Michigan primary results put Schuette and Whitmer in the running for governor

McKenna Peariso

Michigan state governor primary results are in, and the selections for who will be on the ballot this November have been decided: Democrat Gretchen Whitmer and Republican Bill Schuette have been chosen as the candidates for Michigan’s governor race. 

Schuette and Whitmer received close numbers for Kent County, but Schuette’s votes in Ottawa County were much higher. Whitmer served on the Michigan House of Representatives from 2000 to 2006. Schuette has been Michigan’s State Attorney General since 2011. Both candidates have received support from their primary opponents in an attempt to unify their political parties. 

Primary candidate for the Democratic nomination Abdul El-Sayed finished well behind Whitmer in both Kent and Ottawa County primary votes. El-Sayed held a rally in Grand Rapids two weeks before the primary election that had an exceptional turnout for the progressive democrat. Tuesday night following the primary results, El-Sayed endorsed Whitmer and said the goal now in place for Michigan democrats is to defeat Schuette in the November election. 

Schuette managed to pull 50 percent of the primary vote that beat out his opponent, Brian Calley, the current Lieutenant Governor of Michigan, who received 25 percent. Calley and Schuette had close numbers in Kent and Ottawa County, but Schuette had a large amount of support from Michigan’s eastern counties.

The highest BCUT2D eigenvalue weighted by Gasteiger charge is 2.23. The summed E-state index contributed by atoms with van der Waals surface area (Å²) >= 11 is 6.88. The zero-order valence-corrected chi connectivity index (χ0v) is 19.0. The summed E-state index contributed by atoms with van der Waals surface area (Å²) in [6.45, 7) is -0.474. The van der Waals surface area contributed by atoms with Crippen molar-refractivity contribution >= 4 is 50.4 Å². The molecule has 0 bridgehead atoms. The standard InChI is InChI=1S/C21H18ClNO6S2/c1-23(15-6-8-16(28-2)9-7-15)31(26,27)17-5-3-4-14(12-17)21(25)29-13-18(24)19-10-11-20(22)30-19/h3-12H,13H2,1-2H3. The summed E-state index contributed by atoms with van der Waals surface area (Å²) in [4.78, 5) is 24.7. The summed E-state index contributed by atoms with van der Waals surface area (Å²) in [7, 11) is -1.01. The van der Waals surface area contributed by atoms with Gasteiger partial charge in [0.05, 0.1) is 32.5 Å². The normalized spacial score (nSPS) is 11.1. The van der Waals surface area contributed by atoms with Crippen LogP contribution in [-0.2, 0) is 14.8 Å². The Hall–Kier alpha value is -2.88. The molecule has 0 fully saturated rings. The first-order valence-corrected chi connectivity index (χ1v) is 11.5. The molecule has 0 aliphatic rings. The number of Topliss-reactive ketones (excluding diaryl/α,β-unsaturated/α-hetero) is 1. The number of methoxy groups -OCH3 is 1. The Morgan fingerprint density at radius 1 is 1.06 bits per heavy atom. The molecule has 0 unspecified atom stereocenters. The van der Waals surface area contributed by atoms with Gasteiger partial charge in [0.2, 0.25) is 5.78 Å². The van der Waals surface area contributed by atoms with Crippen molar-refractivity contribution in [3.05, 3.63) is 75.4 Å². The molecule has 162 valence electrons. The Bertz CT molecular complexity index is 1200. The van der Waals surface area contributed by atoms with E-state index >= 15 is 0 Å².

Michigan Sen. Debbie Stabenow ran uncontested for her seat in the Senate, a position which she first won in 2001. Army veteran, John James, won the Republican nomination for the U.S. Senate and will be challenging Stabenow for the seat she has held for the past 17 years. 

A GOP “unit rally” was held in Grand Rapids following the primary results where many high-ranking republicans were present. Several of these participants included Schuette, Senate nominee John James and Vice President Mike Pence. Current Michigan Governor Rick Snyder was not present at the rally and has not endorsed Schuette.  

Grand Valley and its neighboring city of Grand Rapids are commonly a “red” area in the state of Michigan, often voting for the republican candidate. However, with the city continuing to grow and as more students fill Grand Valley’s campus, this election season remains up in the air for west Michigan and the rest of the state. 

Following the 2016 presidential election, many Grand Rapids residents took part in protests and demonstrations in response to candidate, Donald Trump, winning the presidential race. Two years later, many are curious to see who Michigan will choose for their representation this time around. 

Michigan’s 2018 gubernatorial election will be hold on Nov. 6, 2018. This election will decide the next Governor of Michigan and the state’s U.S. Senate seat. Visit www.michigan.gov/sos for more information about voting in Michigan the 2018 election season.